As manufacturing flows back to the United States; Taiwan diversifies toward other export markets; and protectionist hurdles threaten to strangulate the semiconductor industry of China, skewing demography is the least of the concerns imperiling China’s wonder economy. The indications are already surfacing in economic data.
We could theoretically blame China’s ‘zero Covid’ policy for strangling economic growth. It is no surprise that China’s economy grew only by a modest 3% in 2022, its slowest rate in nearly four decades, barring 2020, after the phenomenal post-pandemic rebound. Intermittent lockdowns and pedantic mass testing regimes cast a pall over economic activities. And higher interest rates imposed by the Federal Reserve and other central banks have dampened global demand and diluted appetite for Chinese imports. According to government officials, year-on-year Chinese exports fell by 9.9% in December.
While an economic turnaround is widely expected later this year, a falling working-age population; a skyward old-age dependency ratio; and the ongoing trade tussle with the United States could cost China many more decades to supersede the American edge.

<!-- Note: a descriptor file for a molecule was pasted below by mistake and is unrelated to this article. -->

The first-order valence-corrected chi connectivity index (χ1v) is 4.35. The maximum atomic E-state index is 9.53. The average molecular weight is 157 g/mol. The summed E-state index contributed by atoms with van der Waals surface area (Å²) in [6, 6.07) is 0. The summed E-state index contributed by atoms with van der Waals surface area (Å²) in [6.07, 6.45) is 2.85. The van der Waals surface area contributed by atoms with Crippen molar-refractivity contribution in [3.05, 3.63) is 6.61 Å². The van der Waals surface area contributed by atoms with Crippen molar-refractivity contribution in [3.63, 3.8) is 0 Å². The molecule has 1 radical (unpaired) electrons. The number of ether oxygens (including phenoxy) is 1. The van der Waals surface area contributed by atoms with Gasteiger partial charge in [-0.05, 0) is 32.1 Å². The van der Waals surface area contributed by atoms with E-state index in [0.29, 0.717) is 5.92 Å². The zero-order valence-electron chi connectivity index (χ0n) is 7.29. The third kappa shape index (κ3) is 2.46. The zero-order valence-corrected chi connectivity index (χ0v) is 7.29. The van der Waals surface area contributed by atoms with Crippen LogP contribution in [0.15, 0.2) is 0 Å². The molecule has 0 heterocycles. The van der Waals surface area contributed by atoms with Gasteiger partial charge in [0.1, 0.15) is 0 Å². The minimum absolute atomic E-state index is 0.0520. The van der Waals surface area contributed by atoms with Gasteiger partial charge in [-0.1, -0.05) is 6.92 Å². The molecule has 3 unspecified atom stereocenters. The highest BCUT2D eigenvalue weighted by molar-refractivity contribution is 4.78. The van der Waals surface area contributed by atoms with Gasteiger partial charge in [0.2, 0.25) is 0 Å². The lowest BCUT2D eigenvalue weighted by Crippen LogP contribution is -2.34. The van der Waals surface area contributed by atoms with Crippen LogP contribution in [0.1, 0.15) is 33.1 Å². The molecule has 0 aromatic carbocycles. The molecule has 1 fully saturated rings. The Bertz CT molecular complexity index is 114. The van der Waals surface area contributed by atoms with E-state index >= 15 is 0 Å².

China has been an iridescent success story; an economic miracle of sorts. However, it practically cannot sustain its mouthwatering growth levels without domestic consumption pedaling productivity. Sans its labor competitiveness, international investments would inevitably ebb away to regional hubs like India and Vietnam. And while it will take a confluence of political and economic factors to noticeably falter China, this could very well be a stepping stone of sorts in that direction.
Therefore, if the CCP could somehow prioritize economy over national security; social reforms over governmental control; and collaboration over confrontation, I reckon China can again defy the odds and achieve its dream.
[Photo by 志涛 张, via Wikimedia Commons]
The views and opinions expressed in this article are those of the author.
Syed Zain Abbas Rizvi is a political and economic analyst. He focuses on geopolitical policymaking and international affairs. Rizvi has written extensively on foreign policy, historical crises and economic decision making of Europe and the US.